Q. What Book, next to the holy Scripture, would you chiefly defire, the reft being taken away?

A, Theodore Beza being asked this Queftion, anfwered, Plutarch, for his Lives and Morals; another faid Seneca, whofe divine Sentences are fo

quared by the Rules of Chriftianity, that St. Jerom included him among the Catalogue of divine Writers: Another preferred the Thefaurus Hiftoriarum, being a Compendium of moft Hiftories and worthy Examples.

Q. What Labour, of all other, is most grie


A. The Vulgar fay, the Labour of the Hand; but the Wife fay, that of the Mind, which not only wearies the Body, but dries up the Bones,



and haftens old Age and Death; whereas the other is healthful to both. A certain Woman told King Antigonus, That he was happy because he was a ⚫King.' O Mother, quoth he, If thou didst but know the many Cares that are worn with this Diadem, thou wouldst not take it up from the Dirt; for what are Crowns and Scepters, but Golden Fetters, and fplendid Miseries, which if Men did but truly understand, there would be more Kingdoms than Kings to govern them. Look not on the Splendour of a Crown, but upon the many Cares which accompany it. Fix not your Eyes on the Purple, but upon the Mind of the King, more fad and dark than the Purple itfelf: Look not at the Squadrons of his Guards, but at the Armies of his Moleftations that moleft him. A great Fortune is a great Slavery, and Thrones are but uneafy Seats. For the Care and Pain in Child-bearing no Man doubts, and Experience maketh manifeft the miferable Mother to have Anxiety and Grief of Mind, before, in, and after; and the more that when it is brought forth, it is the Enemy of God and Effect of her Sin; infomuch that one Woman said, 'If it were poffible, she would rather die ten Times in the Wars, than once hazard the Danger of Child-birth. Thus a great Man diftinguisheth these Labours, the Labour of the Husbandman is great, the Labour of the Magiftrate greater, the Labour of the Minifter greatest of all. Yet fince the Vulgar fo lightly efteem this Labour of the Mind, and think that their Labour of the Body should so far extend to maintain the Honour and Leifure of the Mind; I will thus propofe an Example; when Cattle could fpeak, it is faid, the Sheep faid unto their Mafter, We have hard Measure at thy Hands, in that thou takest from us both Wool, Cheese and Lambs, and, without any Allowance, turneft us H 2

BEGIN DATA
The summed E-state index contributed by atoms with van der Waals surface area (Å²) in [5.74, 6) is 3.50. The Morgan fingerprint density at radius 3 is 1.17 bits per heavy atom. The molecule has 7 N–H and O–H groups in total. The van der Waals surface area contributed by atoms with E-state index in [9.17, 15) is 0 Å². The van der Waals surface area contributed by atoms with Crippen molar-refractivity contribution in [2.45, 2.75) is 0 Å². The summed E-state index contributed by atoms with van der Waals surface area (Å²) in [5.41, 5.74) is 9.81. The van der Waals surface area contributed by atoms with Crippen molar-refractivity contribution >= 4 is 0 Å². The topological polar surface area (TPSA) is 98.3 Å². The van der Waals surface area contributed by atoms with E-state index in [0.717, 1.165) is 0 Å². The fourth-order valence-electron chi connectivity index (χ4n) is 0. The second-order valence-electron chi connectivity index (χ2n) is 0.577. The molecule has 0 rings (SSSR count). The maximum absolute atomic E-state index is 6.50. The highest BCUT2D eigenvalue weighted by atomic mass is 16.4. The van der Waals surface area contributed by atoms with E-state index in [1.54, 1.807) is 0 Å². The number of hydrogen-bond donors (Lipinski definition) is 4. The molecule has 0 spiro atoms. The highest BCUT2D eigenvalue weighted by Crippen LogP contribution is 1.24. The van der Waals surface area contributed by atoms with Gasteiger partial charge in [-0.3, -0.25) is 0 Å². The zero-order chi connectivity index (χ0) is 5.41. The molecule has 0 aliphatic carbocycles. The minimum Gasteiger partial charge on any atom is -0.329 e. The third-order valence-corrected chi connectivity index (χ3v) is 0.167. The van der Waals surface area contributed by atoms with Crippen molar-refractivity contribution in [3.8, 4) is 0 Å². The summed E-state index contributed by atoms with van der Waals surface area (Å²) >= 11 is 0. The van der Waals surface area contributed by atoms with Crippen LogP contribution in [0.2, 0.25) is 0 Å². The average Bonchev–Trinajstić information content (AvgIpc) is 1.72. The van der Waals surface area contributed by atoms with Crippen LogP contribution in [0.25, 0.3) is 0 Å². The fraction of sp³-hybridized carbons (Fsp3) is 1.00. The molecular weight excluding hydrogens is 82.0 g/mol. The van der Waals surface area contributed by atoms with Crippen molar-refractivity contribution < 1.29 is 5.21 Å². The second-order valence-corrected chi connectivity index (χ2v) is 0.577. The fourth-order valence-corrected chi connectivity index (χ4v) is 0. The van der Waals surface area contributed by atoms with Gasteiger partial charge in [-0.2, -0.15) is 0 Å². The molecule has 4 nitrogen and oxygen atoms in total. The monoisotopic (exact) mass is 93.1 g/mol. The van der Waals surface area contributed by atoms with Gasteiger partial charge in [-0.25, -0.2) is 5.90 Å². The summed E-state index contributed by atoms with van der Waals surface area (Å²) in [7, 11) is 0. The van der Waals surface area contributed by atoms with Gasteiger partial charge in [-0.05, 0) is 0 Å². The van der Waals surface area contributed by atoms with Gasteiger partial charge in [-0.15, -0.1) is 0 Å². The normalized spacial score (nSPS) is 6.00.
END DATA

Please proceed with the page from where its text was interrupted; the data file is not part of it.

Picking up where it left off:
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<to feek our Living from the Earth; when to thy Dog, that yields thee none of these Comforts, ⚫ thou imparteft thy Bread from thy own Hand :' But then the Dog replied, All this I have, and defervedly it is to me due; for I am he that • preferves you from the Theft of Men, and from the Rapine of the Wolf.' The Sheep, hearing that, were content the Dog should have the greater Allowance.

Q. Who was the most renowned for Memory that we have heard or read of?

A. In former Days Seneca; who writes of himself, That he was able to recite two thoufand

Words after they were once read unto him." And of late, we find Doctor Fuller to be therein moft exquifite, who is reported to walk in any Street in London, and, by the Strength of his Memory, to tell how many, and what Signs they were, from the one End to the other; as alfo, if five hundred ftrange Names were repeated unto him, after the fecond or third hearing them, he would repeat them distinctly, according as they had been read unto him.

Q. What three Things are thofe, which he that often remembers fhall feldom do amifs ?

A. That above there is an Ear that heareth all, an Eye that feeth all, and a Book wherein all our Offences are written. To which may be added a fecond Memento, and not inferior to the first, bebeing St. Anfelm's Obfervation of the laft Day, Where at thy right Hand fhall be thy Sins accufing, at thy left Hand infinite Devils exacting, under thee the Furnace of Hell burning, above thee an angry Judge, within thee thy Confcience * tormenting, without thee the World flaming, where only the Juft fhall be faved; whence to fly fhall be impoffible, to continue ftill intole